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6/13/2024 Assembly passes bill to aid RI cancer researchers, patients
STATE HOUSE — The General Assembly today passed legislation sponsored by Deputy Majority Whip Mia A. Ackerman and Sen. Samuel D. Zurier allowing patients and medical researchers access to vital national data and research.

The legislation (2024-H 7301B, 2024-S 2394A) now heads to governor for his consideration.

“Rhode Island patients deserve world class cancer treatments and our researchers need access to national data to provide it to them. This bill won’t just bring us up to speed with national medical research, it will allow us to be at the forefront,” said Representative Ackerman (D-Dist. 45, Cumberland, Lincoln). “I am proud to ensure that the scientists developing treatments for cancer patients in Rhode Island have access to every tool available in their fight.”

Said Senator Zurier (D-Dist. 3, Providence), “This legislation will advance public health in an important way by streamlining the use of medical data by the skilled researchers in Rhode Island working to develop treatments for a variety of medical conditions, especially cancer. Researchers will still follow clear federal guidelines to keep patient data anonymized and private, while allowing them access to the large datasets they need to continue their research.”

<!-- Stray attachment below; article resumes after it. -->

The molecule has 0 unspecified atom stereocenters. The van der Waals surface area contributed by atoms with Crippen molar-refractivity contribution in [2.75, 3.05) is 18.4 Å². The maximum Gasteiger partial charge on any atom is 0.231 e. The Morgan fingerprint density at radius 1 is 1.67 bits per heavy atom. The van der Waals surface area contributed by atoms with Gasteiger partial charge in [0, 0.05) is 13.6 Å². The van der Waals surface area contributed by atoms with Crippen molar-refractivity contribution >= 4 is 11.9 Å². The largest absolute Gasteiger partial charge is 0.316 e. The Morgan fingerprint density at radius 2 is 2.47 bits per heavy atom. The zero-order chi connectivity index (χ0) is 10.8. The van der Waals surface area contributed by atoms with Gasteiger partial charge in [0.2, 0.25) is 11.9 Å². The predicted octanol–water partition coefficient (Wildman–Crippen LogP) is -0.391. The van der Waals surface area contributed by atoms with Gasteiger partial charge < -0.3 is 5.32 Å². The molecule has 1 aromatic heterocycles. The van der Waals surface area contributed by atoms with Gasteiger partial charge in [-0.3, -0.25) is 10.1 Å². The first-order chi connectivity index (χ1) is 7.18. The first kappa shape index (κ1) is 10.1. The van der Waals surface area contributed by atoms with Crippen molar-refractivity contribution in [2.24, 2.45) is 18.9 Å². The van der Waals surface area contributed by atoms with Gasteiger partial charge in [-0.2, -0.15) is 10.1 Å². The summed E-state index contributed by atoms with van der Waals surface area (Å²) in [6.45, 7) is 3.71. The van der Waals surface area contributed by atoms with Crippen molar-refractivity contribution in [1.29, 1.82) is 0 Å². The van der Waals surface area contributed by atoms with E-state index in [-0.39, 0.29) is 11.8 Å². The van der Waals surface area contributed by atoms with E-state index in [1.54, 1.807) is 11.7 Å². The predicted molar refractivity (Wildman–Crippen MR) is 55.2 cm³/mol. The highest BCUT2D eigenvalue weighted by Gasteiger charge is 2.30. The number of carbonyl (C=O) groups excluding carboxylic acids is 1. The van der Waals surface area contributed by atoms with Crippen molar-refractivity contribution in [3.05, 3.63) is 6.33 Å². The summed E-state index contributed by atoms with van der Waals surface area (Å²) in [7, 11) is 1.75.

Modern medical research, particularly cancer research, relies on researchers sharing large data sets of anonymized patient information to compare treatment effectiveness across different population groups. Federal law allows this data sharing, provided the data cannot be traced back to any individual, but Rhode Island law prevents this sharing, which locks out Rhode Island researchers from participating in this national data-sharing.

“The strict requirements in Rhode Island are disadvantaging the people of Rhode Island by stifling research activities,” said Dr. Wafik El-Deiry, director of the Legorreta Cancer Center at Brown University. “We have been falling years behind other states in doing needed research to provide better care for the people of Rhode Island. This is hurting our scientists and our patients.”

The legislation would amend Rhode Island law to allow the sharing of anonymized medical research data in the same manner allowed under federal law and most other states. In nearly all cases, patient consent would still be required, but certain research that poses minimal risk would be allowed to proceed under a waiver of consent approved by the internal review board, consistent with federal law.

Rhode Island has unusually high rates for many types of cancer. Researchers like El-Deiry believe access to national data may help them understand why these high rates are occurring, in addition to helping them develop more effective treatments.

For more information, contact:
Tristan Grau, Publicist
State House Room B20
Providence, RI 02903